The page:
Dog Training

Early on in my career, I noticed a disconnect in dog training. There were many dogs who knew commands, yet they still were unruly and mentally off-balance. There was a lack of respect in the relationship between humans and dogs, and often dogs would listen only if a treat was present, or if there was something “in it for them.” The opposite also existed, where the dogs listened out of fear of punishment, rather than a willingness to cooperate. It was essentially as though obedience was taught simply as series of tricks, which might impress our friends at a party, but does nothing to achieve the calm, cooperative mindset that we all associate with a “good dog.”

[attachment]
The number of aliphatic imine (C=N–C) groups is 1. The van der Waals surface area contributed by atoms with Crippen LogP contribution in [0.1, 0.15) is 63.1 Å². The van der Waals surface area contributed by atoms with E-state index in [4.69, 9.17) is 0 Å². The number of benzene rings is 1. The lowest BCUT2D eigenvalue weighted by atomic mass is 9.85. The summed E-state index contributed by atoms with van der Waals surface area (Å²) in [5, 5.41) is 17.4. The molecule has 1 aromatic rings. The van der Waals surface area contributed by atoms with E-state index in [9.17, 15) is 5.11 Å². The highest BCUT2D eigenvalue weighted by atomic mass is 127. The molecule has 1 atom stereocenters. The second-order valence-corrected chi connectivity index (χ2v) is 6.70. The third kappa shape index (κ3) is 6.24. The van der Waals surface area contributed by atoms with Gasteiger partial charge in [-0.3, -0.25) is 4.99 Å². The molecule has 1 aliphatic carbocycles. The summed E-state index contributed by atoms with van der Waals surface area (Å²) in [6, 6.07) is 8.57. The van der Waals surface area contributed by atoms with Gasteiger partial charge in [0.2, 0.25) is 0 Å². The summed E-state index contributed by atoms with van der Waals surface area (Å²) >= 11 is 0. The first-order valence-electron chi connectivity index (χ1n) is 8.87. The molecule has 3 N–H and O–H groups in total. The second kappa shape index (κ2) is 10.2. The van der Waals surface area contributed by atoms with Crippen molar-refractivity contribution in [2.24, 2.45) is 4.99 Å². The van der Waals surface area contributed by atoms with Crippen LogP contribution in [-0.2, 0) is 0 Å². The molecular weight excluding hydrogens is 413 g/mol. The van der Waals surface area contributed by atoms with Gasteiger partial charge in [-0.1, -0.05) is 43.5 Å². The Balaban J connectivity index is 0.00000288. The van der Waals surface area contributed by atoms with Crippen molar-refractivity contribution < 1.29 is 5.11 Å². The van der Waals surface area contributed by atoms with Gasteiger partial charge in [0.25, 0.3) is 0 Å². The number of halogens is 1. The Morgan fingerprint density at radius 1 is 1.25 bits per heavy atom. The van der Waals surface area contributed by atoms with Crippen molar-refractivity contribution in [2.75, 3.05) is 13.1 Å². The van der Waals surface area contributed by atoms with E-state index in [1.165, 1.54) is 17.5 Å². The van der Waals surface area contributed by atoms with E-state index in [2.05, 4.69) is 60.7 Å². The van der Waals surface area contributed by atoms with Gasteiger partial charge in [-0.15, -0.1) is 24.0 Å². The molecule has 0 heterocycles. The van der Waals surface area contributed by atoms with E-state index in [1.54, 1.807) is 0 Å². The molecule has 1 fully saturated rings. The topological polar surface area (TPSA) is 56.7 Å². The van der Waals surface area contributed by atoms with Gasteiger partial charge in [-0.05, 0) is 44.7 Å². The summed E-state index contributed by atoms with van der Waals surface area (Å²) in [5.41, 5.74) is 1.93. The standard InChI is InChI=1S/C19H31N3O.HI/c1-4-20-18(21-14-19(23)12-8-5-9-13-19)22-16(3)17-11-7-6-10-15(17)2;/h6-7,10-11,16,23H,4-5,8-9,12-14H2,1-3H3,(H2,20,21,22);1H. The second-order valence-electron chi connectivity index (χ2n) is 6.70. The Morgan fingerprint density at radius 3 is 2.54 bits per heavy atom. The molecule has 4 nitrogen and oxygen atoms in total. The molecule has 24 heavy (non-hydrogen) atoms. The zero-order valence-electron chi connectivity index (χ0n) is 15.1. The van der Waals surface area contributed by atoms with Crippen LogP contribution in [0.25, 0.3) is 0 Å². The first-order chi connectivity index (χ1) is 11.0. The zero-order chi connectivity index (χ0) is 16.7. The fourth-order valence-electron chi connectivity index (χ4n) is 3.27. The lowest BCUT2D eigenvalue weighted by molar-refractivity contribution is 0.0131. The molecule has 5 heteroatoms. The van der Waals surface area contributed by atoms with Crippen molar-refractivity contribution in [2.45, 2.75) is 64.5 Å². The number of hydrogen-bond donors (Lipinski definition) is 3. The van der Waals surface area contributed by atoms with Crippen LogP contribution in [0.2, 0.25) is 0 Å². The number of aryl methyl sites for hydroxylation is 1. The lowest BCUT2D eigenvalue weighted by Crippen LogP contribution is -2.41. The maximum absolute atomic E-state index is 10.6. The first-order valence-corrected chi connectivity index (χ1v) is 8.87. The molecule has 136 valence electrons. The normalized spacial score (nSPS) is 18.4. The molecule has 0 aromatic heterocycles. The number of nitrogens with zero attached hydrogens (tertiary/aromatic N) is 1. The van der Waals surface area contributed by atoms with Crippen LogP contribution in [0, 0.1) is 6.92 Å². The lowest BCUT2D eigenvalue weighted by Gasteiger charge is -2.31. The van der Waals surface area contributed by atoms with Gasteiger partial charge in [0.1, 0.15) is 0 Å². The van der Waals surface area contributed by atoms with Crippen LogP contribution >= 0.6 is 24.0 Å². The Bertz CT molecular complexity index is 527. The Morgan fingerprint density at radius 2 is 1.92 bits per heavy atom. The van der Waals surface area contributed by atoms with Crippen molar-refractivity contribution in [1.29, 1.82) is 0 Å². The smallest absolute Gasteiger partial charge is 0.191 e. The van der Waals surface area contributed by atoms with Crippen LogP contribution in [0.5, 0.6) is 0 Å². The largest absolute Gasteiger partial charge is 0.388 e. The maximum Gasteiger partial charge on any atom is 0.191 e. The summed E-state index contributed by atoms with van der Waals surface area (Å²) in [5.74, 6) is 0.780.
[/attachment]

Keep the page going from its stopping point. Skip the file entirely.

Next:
Mere knowledge of the commands is the end result in this type of system. The mindset of the dog, and the relationship between the dog and the human is almost always neglected.TMD.Logo.full-clr_transparent

Dogmanship is my response to the traditional dog training world. I began using the term
after I read a book by famed horse trainer Pat Parelli. He explained Horsemanship as a term that signified the relationship between the animal and the human, where consideration of the animal always comes first. Hence, Horse-Man-Ship. I decided instantly that this term could be perfectly applied to my style of working with dogs, so I adopted Dogmanship.

My training process has evolved to take into consideration the needs of both the human and the dog, and the complexities that can arise when that relationship becomes strained. Dogmanship is the meeting ground where traditional dog training melds with an understanding of the psychology of the dog, and the dynamics involved in the dog-human relationship.

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